Physician-Assisted Suicide In today's society, a very controversial issue is physician-assisted suicide for terminally ill patients. Many people feel that it is wrong for people, regardless of their health situation, to ask their doctor or attendant to end their life. Others feel it is their right to be able to choose how and when they die. When a doctor is asked to help a patient to their death, they have certain responsibilities that come along with it. Among these duties, they must prove valid information as to the terminal illness the patient is suffering.
There are many people in this world who feel they have a justifiable reason to end their lives but are not able to do it by themselves for physical, mental, or religious reason. However, there is a procedure called Physician Assisted Suicide (PAS) where a doctor prescribes a lethal dose of a medication that kills the patient in the most humane way possible. This procedure differs from others, such as euthanasia —the act if deliberately ending a person’s life to relieve suffering —, because it is the patient who decides when to take the medication and end his life. There are many controversial debates on whether assisted suicide is right or wrong and consequently whether it should be legal. Opponents of this medical procedure, especially those with strong religious believes, maintain that regardless of one’s health condition people should never decide when to end their lives.
Often times when a patient has a health problem or concern, the health care professional will inform them of the potential diagnosis, circumstances, and treatments. However, this can become a predicament when that patient is terminally ill, for example, with cancer, and the health care professionals face the dilemma of telling the patient of their outcome. There is no easy way to go about this. Still, health professionals have the responsibility of telling patients if they are terminally ill –should they choose to know – because otherwise it can weaken the trust between the patient and their health care providers, take away from patient autonomy, and prevent proper closure for the patient that he or she may want. A patient should be told
This voluntary withholding is sometimes called the ‘therapeutic privilege.’ It may also happen that withholding information may work to disrupt the trust between patients and physicians. A physician that withholds information from a patient, even for humanitarian reasons, puts themselves at risk of malpractice suits, even if that information is necessary so that patients can make an informed decision about their medical treatment (Topic : Truth telling). Some family members may even ask physicians to withhold vital information from their patients. Concealing a diagnosis from the patient may be very difficult in the long run, especially if tests and treatments are indicated. The course of medical care itself can reveal a diagnosis ... ... middle of paper ... ... to know about their diagnosis so that the patient can decide for themselves what the course of treatment could be.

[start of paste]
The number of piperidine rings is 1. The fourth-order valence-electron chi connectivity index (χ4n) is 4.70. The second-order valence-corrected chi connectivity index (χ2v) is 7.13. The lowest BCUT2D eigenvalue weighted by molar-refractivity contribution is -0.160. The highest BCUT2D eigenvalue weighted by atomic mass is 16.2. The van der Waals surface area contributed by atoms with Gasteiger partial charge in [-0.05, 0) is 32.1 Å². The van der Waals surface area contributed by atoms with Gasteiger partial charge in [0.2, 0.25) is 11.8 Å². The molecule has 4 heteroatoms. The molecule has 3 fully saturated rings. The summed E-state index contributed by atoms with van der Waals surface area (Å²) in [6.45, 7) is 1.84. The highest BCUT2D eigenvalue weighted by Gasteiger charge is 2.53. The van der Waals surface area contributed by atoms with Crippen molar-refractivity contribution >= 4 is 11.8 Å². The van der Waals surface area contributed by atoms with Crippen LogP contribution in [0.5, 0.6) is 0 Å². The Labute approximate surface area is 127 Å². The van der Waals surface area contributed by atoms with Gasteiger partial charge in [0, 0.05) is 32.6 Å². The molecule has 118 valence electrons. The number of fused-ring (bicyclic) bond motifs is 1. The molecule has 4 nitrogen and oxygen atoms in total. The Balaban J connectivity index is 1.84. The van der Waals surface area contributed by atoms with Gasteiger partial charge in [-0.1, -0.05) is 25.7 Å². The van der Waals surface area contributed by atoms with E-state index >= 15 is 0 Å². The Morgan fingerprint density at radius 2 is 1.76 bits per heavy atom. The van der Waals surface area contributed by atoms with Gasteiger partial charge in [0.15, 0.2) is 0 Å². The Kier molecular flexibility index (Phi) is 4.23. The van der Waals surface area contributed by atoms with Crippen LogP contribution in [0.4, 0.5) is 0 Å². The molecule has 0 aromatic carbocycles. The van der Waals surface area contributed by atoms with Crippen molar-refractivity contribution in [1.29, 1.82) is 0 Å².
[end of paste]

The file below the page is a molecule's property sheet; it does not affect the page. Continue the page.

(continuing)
I believe that withholding treatment from a patient is wrong, because in a way that is like slowly murdering that person. If you withhold treatment from a patient they are going to go through probably more pain or sufferi... ... middle of paper ... ...so think that it is wrong to withhold treatment from a patient, and make the patient suffer even more. I also think that it is wrong to let a newborn baby wither to die, because that child should have a chance to live, and to be all it can be. In the long run I think that doctor's should do what is morally right, and let the suffering patient keep receiving treatments, until they die, but sometimes it is too much for the patient to take, and so I believe that it is the patients choice. I disagree with James Rachels essay, because I think that it is kind of like a cruel and unusual punishment to withdraw treatments from a patient.